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Getting our Priorities Right

The following article is adapted from a sermon given by Peter Parkinson on Sunday 20th July 2003

I believe the Western Gentile evangelical Christian community has largely forgotten that we are called to preach the gospel to the Jewish people; and that’s why very few churches have any interest in Jewish mission. But in the sixteenth verse of Romans 1 the Apostle Paul declares, “For I am not ashamed of the gospel of Christ, for it is the power of God to salvation for everyone who believes, for the Jew first and also for the Greek.”
The means God has ordained whereby people shall be saved is the gospel preached. In 1 Corinthians 1:21, Paul says that “…it pleased God through the foolishness of the message preached to save those who believe... we preach Christ crucified, to the Jews a stumbling block and to the Greeks foolishness.”

The message of “Christ crucified” is a stumbling block to the Jewish people, but that is the gospel they have to hear. It is the news of Jesus Christ crucified for us; it is the good news of God’s love for sinners and it is the news that he is the Christ. Jesus is the Anointed One; the long-awaited Messiah of Israel.

First things first

The second declaration in Romans 1:16 is also very clear. The first people to whom we have the responsibility of taking the gospel are the Jews. The Jewish people have the greatest right to hear and receive the gospel because Christianity is uniquely theirs. Christ was a Jew. He came as one of them, to them, for them and then, through them, to the whole world.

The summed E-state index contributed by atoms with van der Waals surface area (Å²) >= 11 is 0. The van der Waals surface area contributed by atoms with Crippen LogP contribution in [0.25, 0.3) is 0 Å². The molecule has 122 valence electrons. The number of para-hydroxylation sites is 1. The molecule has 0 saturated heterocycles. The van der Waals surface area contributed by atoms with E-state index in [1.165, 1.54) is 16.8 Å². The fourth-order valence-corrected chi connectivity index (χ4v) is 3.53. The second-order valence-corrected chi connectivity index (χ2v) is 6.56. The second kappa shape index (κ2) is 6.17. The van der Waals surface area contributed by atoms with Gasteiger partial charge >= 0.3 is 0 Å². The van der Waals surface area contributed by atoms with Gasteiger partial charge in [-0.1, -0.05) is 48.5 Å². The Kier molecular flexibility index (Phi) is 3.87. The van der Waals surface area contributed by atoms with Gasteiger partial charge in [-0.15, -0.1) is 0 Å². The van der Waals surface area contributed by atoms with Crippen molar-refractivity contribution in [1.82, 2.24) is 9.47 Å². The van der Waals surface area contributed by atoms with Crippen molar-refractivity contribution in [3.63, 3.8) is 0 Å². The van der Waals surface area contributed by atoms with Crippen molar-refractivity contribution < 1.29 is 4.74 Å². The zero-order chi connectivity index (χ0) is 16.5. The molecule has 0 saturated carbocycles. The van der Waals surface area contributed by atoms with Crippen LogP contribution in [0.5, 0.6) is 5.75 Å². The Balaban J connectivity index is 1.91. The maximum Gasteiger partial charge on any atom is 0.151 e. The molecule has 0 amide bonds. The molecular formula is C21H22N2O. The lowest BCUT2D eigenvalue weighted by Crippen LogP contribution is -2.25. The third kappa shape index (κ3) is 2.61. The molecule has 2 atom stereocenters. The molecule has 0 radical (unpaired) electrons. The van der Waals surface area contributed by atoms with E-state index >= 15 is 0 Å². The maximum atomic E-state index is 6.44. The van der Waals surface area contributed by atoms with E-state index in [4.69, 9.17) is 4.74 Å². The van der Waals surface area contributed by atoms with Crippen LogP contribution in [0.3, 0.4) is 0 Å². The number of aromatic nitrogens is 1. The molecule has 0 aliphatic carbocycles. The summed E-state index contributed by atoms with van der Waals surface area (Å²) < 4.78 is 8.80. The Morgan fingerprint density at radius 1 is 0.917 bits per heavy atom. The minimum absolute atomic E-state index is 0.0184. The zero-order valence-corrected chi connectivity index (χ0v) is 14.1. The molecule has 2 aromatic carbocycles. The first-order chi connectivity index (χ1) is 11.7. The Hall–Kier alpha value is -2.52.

I think we may say that one of the greatest failures of Israel in pre-Christian history was her failure to bring the love of God to the whole world. She received the love of God and kept it to herself. She was not enthusiastically evangelising other nations. She kept separate from them, as she was called to do, but she should have also been bringing God’s truth to them, being a sanctifying influence among them. Over and over again she compromised. She took their principles on board instead of bringing her truth to them.

The task of the Jewish people under the New Covenant was to receive Christ as Saviour and proclaim him to others, and that’s just what happened with the apostles. The truth was given to those Jewish apostles; they received the Holy Spirit and then went out to the whole world. Paul went first to the Jews and then to the Gentiles; and it was right that he should.

In John 1 we are told that Jesus the incarnate Word “came to his own [the Jewish nation], and his own did not receive Him. But as many as received him, to them he gave the right to become children of God, to those who believe in his name.” It wasn’t just those of the line of Israel that were saved; it was any who came to receive Jesus as Lord and Saviour. But Jesus came to his own people first. That’s the emphasis of the Scriptures; the priority of the Jewish people. In Romans 10:1 we see how important this was to Paul. He says, “Brethren, my heart’s desire and prayer to God for Israel is that they may be saved”.